This position has hardly undergone a change even after the introduction of Rent Acts. Even when a writ petition is to be filed praying for mandamus a notice making demand of justice has to be served. The concept of serving notice deserves to be expanded to all potential areas where conflict may lead to litigation. The Law Commission is of the view that in any litigation except where some urgent relief is necessary, a notice of demand must be issued on behalf of the person who claims a certain right or relief against another person which may as well include an artificial person or a juristic person.

The purpose in introducing a stage of notice is to inform the other side that a litigation is contemplated and give him an opportunity to avoid litigation. If the other side is not enamoured of litigation and is willing to act fairly and justly, the notice will put him on the guard that a possible litigation is threatened unless the parties meet and resolve the dispute.

5.14. Ordinarily the party seeking to initiate any suit or legal action will approach the lawyer first. The lawyer should give a notice and in that notice he must specify that the other side should on receipt of the notice, nominate his lawyer. This must be made obligatory. Once the other side nominates his lawyer and replies to the notice, it must be made statutorily obligatory for both the lawyers to meet within a period of 15 days within which action can be commended. Even if the limitation for the suit or legal action is to expire, by a statutory provision it will be extended by 15 days being the period of grace within which the lawyers must meet.

At this meeting, the lawyers should start appreciating each other's point of view, exchange evidence and attempt to find out whether a reasonable solution of the dispute by fair approach of give and take is possible. Minutes of the meeting must be maintained. If the dispute is resolved, the consent terms must be drawn up and submitted to the court under Order XXIII, rule 3 of the Code of Civil Procedure upon which the court must pass a consent decree. If the whole dispute is not resolved in course of the negotiations at the meeting but a partial agreement is achieved, the same must be recorded and treated as binding on both sides.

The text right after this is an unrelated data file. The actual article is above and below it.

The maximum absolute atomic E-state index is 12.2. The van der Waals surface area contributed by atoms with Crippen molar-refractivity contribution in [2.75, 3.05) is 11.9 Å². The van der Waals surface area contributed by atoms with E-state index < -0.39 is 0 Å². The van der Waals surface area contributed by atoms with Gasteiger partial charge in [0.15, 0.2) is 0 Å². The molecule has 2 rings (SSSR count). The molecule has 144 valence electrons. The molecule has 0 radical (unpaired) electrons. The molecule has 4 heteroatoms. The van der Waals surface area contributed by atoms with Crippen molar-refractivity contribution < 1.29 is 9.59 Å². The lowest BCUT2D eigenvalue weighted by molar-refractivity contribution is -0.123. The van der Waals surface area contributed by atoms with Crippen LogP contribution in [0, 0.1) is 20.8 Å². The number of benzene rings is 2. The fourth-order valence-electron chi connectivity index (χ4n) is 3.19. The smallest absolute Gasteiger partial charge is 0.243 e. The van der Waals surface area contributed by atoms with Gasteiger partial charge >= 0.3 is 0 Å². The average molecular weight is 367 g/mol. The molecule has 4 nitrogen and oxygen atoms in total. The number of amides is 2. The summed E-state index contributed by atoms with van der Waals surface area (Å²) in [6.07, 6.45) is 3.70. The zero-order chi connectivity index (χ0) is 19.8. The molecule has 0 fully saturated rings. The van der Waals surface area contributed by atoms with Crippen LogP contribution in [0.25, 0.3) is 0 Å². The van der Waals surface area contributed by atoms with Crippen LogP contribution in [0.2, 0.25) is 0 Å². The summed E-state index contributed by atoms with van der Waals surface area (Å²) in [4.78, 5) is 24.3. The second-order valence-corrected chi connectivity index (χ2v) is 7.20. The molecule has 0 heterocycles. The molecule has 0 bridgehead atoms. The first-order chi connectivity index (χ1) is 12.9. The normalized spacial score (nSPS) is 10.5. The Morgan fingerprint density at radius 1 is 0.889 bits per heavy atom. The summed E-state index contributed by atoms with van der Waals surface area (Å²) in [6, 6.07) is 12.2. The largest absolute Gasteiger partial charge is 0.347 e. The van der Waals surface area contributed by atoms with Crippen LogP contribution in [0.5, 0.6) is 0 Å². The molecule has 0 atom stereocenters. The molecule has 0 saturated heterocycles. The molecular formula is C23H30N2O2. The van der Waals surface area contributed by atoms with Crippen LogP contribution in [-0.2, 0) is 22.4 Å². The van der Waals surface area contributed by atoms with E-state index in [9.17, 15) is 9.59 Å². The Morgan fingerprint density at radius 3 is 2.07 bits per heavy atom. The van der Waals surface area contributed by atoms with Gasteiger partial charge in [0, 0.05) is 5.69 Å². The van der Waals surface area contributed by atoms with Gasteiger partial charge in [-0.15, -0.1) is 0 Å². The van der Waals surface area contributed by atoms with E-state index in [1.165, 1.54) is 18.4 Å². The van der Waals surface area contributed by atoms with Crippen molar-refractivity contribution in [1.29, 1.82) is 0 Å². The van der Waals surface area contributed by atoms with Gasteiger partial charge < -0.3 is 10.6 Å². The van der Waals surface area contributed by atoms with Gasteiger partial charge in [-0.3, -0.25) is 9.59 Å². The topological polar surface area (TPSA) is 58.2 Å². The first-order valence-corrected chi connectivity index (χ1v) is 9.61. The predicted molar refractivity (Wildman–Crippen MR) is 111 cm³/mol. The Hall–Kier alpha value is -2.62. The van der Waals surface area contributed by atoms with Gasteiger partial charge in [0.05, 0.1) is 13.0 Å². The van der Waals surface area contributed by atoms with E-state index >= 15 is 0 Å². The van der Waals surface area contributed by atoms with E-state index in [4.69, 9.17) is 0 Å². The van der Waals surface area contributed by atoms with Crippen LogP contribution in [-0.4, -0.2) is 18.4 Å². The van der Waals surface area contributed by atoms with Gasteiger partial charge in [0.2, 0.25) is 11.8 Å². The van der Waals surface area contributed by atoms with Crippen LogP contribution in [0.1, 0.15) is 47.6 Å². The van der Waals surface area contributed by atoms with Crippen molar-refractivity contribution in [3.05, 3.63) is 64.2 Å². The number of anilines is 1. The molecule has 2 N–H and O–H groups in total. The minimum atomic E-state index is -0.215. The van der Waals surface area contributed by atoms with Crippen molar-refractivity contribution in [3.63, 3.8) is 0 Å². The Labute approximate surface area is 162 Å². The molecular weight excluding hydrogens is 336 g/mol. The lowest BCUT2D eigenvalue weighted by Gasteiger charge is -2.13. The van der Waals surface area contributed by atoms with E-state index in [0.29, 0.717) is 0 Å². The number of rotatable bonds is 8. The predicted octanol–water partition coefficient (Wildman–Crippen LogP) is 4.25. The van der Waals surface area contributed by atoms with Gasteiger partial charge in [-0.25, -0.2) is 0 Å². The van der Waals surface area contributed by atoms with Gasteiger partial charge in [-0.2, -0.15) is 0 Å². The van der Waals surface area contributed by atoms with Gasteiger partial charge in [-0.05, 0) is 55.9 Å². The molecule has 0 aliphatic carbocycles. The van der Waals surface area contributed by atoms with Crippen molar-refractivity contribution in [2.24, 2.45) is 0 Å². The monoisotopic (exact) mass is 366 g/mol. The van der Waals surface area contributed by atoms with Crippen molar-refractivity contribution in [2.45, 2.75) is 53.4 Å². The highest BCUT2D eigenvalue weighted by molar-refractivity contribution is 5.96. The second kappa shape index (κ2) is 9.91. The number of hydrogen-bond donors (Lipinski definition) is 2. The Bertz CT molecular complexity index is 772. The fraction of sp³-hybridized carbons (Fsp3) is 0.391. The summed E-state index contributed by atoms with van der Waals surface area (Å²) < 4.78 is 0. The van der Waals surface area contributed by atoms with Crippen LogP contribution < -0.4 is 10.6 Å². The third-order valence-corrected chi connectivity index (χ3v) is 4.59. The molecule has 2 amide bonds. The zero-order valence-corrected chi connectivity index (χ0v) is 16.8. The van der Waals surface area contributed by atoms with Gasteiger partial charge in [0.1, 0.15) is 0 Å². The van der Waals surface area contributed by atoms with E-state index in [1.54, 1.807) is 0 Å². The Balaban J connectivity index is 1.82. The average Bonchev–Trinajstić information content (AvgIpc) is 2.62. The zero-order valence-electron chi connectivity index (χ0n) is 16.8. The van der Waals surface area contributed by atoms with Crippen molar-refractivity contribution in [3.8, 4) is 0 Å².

The litigation may start only for the remainder of the dispute. Failure to resolve the dispute at the negotiating stage may permit a litigation to be started but in that event the plaint must aver that such an effort has been made and the document evidencing the attempt must be disclosed along with the plaint. The other side, on being informed that litigation has been filed must appear without waiting for a summons to be served. The court must then enquire about the area of dispute not resolved and served. The court must then enquire about the area of dispute not resolved and refer the matter to the Conciliation Court. If possible, the Conciliation Court should persuade the parties to come to a fair settlement.

The Conciliation Court, after having perusal of the documents prepared at the negotiating stage must ascertain which party was unjustifiably recalcitrant at the time of negotiation. It must be ascertained at two stages, namely, at the stage of meeting of the lawyers and at the stage when the matter is dealt with by the Conciliation Court. Ultimately if the trial goes on, the party shown to be recalcitrant and also shown to be unjust in approach must be visited with heavy cost, inclusive of the cost of establishment of the court as spelt out by the Law Commission in its earlier report.1

1. LCI, 128th Report on Cost of Litigation.

5.15. To reclaim the glory of the profession, only a minor step is suggested here. If implemented in letter and spirit, the Commission is confident that instead of being accused of being 'brokers of dispute', they would acquire the status of healers and solvers of dispute. In order to bring about this result in a small way, the Law Commission recommends that on the notice and the reply being exchanged, a statutory duty must be cast on the lawyers to meet and either resolve or narrow down the area of dispute and regular reports of the achievement in this behalf must be published. That published report would be subjected to social audit which would not only help in improving the image of the profession, but would provide objective evidence of their contribution to reclaiming the system under unbearable pressure.